4 Aerial Photography Tips for Shooting in Sunrise and Sunset
Greetings! Sunset and sunrise are my absolute favorite times to fly. Here in Albuquerque sunrise and sunset can transform a fairly boring skyline into something truly amazing! Many photographers talk about the beauty of the golden hours , for me its more like a fiery 15 minutes!
1. Practice with Preflight Preparation!
Aperture：2.8 Shutter Speed：1/25 ISO：100 Type：Phantom 4
if you see light you want to capture and your not already in the air its probably too late. that is unless you practice getting out and ready very quickly! I can’t tell you how many times I’ve missed the shot i was looking for by less than a minute.
2. Filter or No Filter
Aperture：2.8 Shutter Speed：1/200s ISO：100 Type：Phantom 4
ND filters and Polarizers can be very helpful for sunrise and sunset photography, the shot above was taken with a ND4+PL to help isolate the sunrays. filters are like sunglasses for your camera, can increase color saturation and reduce glare. (Learn more about ND filters? check our article: ND Filters for Your Drone – How They Work and Which Ones to Use )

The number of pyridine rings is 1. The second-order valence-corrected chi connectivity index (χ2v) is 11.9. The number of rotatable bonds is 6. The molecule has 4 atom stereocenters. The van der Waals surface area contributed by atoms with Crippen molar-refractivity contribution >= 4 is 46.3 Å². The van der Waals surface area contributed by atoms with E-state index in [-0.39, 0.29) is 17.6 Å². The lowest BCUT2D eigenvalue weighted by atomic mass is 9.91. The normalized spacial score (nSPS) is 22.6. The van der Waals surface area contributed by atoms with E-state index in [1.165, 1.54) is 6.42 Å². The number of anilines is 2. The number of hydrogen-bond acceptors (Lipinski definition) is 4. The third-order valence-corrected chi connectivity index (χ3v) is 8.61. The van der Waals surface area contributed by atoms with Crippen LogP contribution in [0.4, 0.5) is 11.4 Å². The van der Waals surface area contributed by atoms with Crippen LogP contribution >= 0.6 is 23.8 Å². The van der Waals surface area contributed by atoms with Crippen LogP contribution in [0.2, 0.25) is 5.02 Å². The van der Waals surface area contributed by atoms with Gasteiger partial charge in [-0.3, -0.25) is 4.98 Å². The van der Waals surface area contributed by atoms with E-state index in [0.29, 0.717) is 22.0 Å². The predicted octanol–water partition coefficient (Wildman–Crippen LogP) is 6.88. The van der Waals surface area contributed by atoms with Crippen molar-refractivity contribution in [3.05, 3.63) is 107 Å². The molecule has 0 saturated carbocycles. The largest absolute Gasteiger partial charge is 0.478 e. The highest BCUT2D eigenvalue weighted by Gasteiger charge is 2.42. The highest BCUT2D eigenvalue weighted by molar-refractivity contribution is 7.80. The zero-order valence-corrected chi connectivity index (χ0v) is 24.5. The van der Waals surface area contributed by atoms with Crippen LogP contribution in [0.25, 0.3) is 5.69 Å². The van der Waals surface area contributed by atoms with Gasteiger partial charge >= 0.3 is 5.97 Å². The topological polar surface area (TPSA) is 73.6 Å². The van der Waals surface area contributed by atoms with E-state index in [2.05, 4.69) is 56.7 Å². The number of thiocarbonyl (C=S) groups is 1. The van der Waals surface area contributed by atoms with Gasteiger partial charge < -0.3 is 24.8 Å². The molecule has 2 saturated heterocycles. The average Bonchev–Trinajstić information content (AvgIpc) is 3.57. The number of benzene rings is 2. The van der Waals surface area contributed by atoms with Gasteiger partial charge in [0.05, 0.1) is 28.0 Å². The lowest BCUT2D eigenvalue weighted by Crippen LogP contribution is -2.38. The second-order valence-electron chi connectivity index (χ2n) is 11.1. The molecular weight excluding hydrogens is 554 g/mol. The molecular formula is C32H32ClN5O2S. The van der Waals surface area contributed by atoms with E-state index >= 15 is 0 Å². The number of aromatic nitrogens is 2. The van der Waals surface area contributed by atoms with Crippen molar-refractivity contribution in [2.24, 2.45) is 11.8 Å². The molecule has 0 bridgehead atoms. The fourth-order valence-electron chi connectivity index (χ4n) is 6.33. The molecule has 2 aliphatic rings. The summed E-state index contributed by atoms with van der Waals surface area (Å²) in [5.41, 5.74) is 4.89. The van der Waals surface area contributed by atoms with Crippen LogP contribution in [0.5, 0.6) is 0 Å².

3. Get to know ISO and Shutter Speed
Aperture：2.8 Shutter Speed：1/15s ISO：366 Type：Phantom 4
ISO determines how sensitive the camera sensor is to light. the higher the ISO setting the brighter the image is, but with high ISO comes noise. its important to find a balance between not enough light and too much noise
Shutter speed is how long the shutter is open to allow light to the camera sensor. slow exposure allows more light to enter the camera , but can cause blur if the camera or subject is moving. fast exposure allows less light but can get sharper images because the photograph is taken quickly and usually is less prone to blur.
4. Single Shot, HDR or Bracketing?
Aperture：2.8 Shutter Speed：1/25s ISO：478 Type：Phantom 4
For sunrise and sunset photography dynamic range is very important. The sky will be very bright and the ground will be dark. HDR is a happy medium between a single shot and bracketing. HDR takes three photos to extend the dynamic range past what the camera can natively capture in a single image. Bracketing can take 3 or 5 photos to extend even more dynamic range. the down side is management of multiple images can be difficult, the images have to combined in a photo editor and if its a windy day or your bump the control sticks it can cause ghosting in the image.
Articles from： SkyPixel
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